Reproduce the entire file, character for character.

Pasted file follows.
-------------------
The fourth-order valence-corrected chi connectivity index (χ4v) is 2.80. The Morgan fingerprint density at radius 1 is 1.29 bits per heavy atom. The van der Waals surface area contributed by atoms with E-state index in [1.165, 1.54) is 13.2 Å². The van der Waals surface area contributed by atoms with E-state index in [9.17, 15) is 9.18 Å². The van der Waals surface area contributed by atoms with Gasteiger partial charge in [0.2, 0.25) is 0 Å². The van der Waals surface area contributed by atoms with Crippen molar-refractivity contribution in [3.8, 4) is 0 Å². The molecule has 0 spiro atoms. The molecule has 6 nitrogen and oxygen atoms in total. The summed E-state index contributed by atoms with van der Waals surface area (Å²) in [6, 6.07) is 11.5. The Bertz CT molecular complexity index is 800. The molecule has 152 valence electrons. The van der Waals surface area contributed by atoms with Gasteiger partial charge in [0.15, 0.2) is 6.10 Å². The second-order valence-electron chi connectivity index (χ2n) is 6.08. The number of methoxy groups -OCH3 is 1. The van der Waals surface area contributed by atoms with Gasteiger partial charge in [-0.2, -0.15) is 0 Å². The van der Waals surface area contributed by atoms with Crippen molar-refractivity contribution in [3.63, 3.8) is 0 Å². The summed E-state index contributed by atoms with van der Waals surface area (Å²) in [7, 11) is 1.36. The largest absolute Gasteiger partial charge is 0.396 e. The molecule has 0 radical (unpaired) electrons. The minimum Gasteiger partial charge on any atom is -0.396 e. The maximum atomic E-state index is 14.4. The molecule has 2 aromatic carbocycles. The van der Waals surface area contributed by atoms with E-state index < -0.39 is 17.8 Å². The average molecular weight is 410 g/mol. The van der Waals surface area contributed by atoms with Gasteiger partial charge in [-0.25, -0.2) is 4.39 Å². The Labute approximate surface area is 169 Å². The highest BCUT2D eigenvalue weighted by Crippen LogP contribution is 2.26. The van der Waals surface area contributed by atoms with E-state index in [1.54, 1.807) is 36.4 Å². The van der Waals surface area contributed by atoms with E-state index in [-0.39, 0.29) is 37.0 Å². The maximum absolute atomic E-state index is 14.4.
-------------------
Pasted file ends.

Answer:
The fourth-order valence-corrected chi connectivity index (χ4v) is 2.80. The Morgan fingerprint density at radius 1 is 1.29 bits per heavy atom. The van der Waals surface area contributed by atoms with E-state index in [1.165, 1.54) is 13.2 Å². The van der Waals surface area contributed by atoms with E-state index in [9.17, 15) is 9.18 Å². The van der Waals surface area contributed by atoms with Gasteiger partial charge in [0.2, 0.25) is 0 Å². The van der Waals surface area contributed by atoms with Crippen molar-refractivity contribution in [3.8, 4) is 0 Å². The molecule has 0 spiro atoms. The molecule has 6 nitrogen and oxygen atoms in total. The summed E-state index contributed by atoms with van der Waals surface area (Å²) in [6, 6.07) is 11.5. The Bertz CT molecular complexity index is 800. The molecule has 152 valence electrons. The van der Waals surface area contributed by atoms with Gasteiger partial charge in [0.15, 0.2) is 6.10 Å². The second-order valence-electron chi connectivity index (χ2n) is 6.08. The number of methoxy groups -OCH3 is 1. The van der Waals surface area contributed by atoms with Gasteiger partial charge in [-0.2, -0.15) is 0 Å². The van der Waals surface area contributed by atoms with Crippen molar-refractivity contribution in [3.63, 3.8) is 0 Å². The summed E-state index contributed by atoms with van der Waals surface area (Å²) in [7, 11) is 1.36. The largest absolute Gasteiger partial charge is 0.396 e. The molecule has 0 radical (unpaired) electrons. The minimum Gasteiger partial charge on any atom is -0.396 e. The maximum atomic E-state index is 14.4. The molecule has 2 aromatic carbocycles. The van der Waals surface area contributed by atoms with E-state index < -0.39 is 17.8 Å². The average molecular weight is 410 g/mol. The van der Waals surface area contributed by atoms with Gasteiger partial charge in [-0.25, -0.2) is 4.39 Å². The Labute approximate surface area is 169 Å². The highest BCUT2D eigenvalue weighted by Crippen LogP contribution is 2.26. The van der Waals surface area contributed by atoms with E-state index in [1.54, 1.807) is 36.4 Å². The van der Waals surface area contributed by atoms with E-state index in [-0.39, 0.29) is 37.0 Å². The maximum absolute atomic E-state index is 14.4.